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Published on MSD Connect: September 2019

Jemma Crew, Pa Health, 15 August 2019

A new NHS initiative will aim to ensure faster diagnosis for people with brain and nerve conditions...

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Published on MSD Connect: September 2019

Harron Siddique, The Guardian, 11 August 2019

Thousands of people in England at risk of contracting type 2 diabetes will receive wearable tech to help monitor their exercise level, the NHS has said.

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Published on MSD Connect: August 2019

Healthline, 3 July 2019

People under 35 years old are ignoring warnings about sun exposure and skin cancer because they believe tanning makes people more attractive.

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Published on MSD Connect: August 2019

PharmaTimes, 6 June 2019

NHS England has announced that nearly three quarters of a million patients are set to benefit from new world-leading innovations on the...

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Published on MSD Connect: December 2019

Simon Neville, Press Association, 7 July 2019

More than a dozen NHS Trusts are taking the Government to court to argue that they should have an 80% reduction in business rates – the same discount given to private hospitals and fee-paying...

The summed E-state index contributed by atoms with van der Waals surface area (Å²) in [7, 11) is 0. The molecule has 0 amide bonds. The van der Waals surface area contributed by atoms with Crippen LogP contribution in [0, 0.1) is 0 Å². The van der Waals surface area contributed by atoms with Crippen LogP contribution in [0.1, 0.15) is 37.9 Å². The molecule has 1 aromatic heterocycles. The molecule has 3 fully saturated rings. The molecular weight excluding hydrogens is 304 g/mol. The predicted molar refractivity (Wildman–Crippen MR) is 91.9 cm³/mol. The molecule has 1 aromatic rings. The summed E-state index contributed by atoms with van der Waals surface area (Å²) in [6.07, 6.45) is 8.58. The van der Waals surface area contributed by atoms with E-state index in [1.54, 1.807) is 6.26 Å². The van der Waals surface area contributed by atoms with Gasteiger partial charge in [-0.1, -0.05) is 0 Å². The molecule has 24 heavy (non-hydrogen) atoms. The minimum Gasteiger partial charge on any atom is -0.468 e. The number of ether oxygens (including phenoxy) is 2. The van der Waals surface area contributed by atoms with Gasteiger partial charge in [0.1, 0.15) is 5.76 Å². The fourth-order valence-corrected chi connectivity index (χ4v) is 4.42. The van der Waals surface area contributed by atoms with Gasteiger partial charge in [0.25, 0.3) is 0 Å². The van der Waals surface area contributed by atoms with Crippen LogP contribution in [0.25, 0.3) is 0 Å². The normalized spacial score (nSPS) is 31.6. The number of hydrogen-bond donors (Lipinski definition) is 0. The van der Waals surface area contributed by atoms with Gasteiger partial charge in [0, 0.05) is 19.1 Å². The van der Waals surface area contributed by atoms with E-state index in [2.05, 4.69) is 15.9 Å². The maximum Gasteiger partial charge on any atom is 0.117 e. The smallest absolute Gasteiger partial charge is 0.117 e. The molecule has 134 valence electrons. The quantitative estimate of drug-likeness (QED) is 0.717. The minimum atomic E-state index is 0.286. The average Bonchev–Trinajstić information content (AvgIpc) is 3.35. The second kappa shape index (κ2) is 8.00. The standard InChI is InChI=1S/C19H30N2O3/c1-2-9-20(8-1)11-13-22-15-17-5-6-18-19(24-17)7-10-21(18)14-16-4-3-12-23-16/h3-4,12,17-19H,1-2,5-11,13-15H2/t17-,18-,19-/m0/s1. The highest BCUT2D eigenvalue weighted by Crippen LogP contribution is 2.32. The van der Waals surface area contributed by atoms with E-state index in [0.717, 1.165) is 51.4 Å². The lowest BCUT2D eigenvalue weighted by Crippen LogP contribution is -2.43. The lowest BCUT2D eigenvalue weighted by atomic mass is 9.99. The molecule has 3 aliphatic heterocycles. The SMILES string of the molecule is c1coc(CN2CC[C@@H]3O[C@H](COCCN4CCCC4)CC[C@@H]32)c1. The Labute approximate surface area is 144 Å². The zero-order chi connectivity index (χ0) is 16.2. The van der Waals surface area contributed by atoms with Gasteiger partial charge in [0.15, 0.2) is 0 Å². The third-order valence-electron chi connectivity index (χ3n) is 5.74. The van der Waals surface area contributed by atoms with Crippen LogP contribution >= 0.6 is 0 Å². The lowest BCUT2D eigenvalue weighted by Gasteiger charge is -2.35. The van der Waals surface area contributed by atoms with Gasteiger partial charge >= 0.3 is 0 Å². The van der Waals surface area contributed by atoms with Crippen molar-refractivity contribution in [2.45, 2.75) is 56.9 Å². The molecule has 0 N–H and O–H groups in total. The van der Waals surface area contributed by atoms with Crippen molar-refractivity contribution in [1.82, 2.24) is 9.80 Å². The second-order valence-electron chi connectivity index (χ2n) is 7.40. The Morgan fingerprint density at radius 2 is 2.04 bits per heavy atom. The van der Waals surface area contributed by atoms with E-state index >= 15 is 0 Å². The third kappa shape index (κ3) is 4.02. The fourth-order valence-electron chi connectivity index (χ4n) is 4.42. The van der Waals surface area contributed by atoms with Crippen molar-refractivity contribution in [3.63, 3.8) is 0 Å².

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Published on MSD Connect: August 2019

M2 PressWIRE, 1 July 2019

Screening programmes will be overhauled and diagnosis made faster and more accurate with...

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Published on MSD Connect: August 2019

Letters, The Guardian, 16 July 2019

The NHS Confederation report Chairs and Non-Executive Directors in the NHS did not give a fair picture of what is actually going on in the health service today...

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Published on MSD Connect: August 2019

CEO, Innovaccer Inc & Abhinav Shashank, HIT Consultant, 19 June 2019

The world of healthcare is changing and with it our approach to understanding the concept of patients and doctors, ways of delivering care and building a better relationship between those...

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Published on MSD Connect: December 2019

Manas Mishra, Reuters, 28 June 2019

Family background can matter for the health of diabetic children, according to researchers in...

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Published on MSD Connect: August 2019

Fulcoe, Cleveland Clinic, 13 July 2019

If your patients have diabetes, you know how easy it is for them to injure their feet — without even realising...

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NHS volunteers extend support to frontline health and social care staff

M2 PressWIRE | Published on MSD Connect: June 2020

NHS volunteer responders will be carrying out socially-distanced tasks including helping with delivering food shopping and dropping off personal medication to frontline staff at their homes.

Person wearing personal protective clothing and a face mask, standing in the hallway of ICU